Uncover Your Blind Spots and Achieve Success in Your Financial Advisor Game

Many great business relationships and deals are initiated and forged during a friendly golf game. But did you know that lessons learned from playing golf can apply to running a successful financial advisor practice? In fact, there is a direct parallel between improving your golf score and improving your financial advisor business.

For those who are not familiar with the game of golf, it is scored according to how many swings, or strokes, it takes to get your ball into each hole on the golf course. The higher the number of strokes, the more room there is for improvement in your golf game.

When a golfer seeks help from a golf pro, they seek to improve their skills and have their blind spots removed so that they can play a better golf game.

Many wealth management advisors find themselves in a similar position when changing circumstances in the financial markets call for a different focus and strategy. To complicate matters, blind spots may exist that can prevent you from seeing where and how these changes should take place. Just like the golfer, a financial advisor can position their practice for success by finding and removing these blind spots.

In golf, beginning players should expect to score in the 100’s when they are first starting out. They are just learning to use the tools and skills they need to score well during play. But they can become easily frustrated if they don’t see improvement after a few games. They may be using the same clubs that professional golfers use to win a championship game but not getting the same results.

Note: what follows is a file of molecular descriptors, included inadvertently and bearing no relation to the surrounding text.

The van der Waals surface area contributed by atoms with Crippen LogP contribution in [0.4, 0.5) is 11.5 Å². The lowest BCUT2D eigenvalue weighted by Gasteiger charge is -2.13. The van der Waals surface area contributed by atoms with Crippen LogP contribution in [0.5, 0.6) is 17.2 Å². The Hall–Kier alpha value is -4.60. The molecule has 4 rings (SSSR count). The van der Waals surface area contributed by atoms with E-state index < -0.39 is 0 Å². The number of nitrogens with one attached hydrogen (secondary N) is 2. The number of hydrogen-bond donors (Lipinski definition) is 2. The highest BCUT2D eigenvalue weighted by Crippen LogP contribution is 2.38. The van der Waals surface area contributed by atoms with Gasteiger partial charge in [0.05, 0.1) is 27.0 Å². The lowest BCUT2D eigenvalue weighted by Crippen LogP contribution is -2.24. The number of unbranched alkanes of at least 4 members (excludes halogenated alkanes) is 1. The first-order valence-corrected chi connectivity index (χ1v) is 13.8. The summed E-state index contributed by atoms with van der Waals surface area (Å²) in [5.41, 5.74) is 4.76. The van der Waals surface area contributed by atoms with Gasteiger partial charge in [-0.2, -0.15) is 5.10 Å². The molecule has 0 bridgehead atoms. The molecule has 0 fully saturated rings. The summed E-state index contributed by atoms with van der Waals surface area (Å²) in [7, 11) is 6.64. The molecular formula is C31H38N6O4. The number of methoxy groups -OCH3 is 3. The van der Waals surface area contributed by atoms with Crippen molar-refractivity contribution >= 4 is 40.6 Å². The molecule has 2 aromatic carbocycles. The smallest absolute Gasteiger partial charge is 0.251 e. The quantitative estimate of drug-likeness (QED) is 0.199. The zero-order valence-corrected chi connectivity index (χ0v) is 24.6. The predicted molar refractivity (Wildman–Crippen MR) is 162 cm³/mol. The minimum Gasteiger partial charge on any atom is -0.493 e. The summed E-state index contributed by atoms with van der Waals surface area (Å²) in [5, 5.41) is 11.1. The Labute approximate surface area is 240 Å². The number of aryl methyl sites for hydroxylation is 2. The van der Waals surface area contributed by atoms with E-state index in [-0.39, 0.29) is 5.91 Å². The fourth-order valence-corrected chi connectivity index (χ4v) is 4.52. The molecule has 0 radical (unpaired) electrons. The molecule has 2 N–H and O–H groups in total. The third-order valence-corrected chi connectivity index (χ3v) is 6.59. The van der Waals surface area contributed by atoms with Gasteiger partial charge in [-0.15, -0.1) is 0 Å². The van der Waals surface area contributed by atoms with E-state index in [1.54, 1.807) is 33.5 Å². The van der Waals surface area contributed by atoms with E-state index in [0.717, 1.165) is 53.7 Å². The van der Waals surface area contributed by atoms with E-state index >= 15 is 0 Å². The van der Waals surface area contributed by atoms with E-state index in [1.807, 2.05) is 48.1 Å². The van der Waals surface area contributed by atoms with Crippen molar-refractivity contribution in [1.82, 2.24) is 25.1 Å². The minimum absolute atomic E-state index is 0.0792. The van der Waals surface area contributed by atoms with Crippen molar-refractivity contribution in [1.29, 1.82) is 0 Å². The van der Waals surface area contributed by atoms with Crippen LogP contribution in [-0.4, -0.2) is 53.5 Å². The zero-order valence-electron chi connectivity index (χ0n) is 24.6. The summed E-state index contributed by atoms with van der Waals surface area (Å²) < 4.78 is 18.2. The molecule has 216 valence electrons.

Similarly, a wealth management advisor who’s just starting out has attended the training sessions and knows how to use the tools they’ve been given but they’re not getting the same results as the advanced advisors. They need help to figure out what they’re missing in applying the tools and skills they’ve learned.

In golf, more experienced players have broken past the beginner level and are achieving consistently good scores. But they’re finding it difficult to break 90 and can’t figure out what skills and tools they need to work on to rise to the next level.

Likewise, a wealth management advisor who has a solid foundation in their practice may feel frustrated because changing market conditions call for new strategies but they lack direction on what exactly they need to do to get better results.

A consistently advanced golfer whose score is always below 90 is finding that their game is becoming stagnant. They might have broken past 80 but can they stay there? What’s stopping them from getting an even better score?

In the same way, wealth management advisors who’ve built a successful financial advisor business over the years may have reached their professional goals but feel insecure. They realize the need to position their financial advisor practice for the final stage of growth but don’t know what steps to take next.

These three golfers and wealth management advisors all have one thing in common: a need to remove the blind spots from their financial management business so they can achieve the success they desire and help their clients prosper at the same time. Great golfers and financial advisors have found that you can produce top business results if you are willing to take a step back and ask for help to find your own blind spots.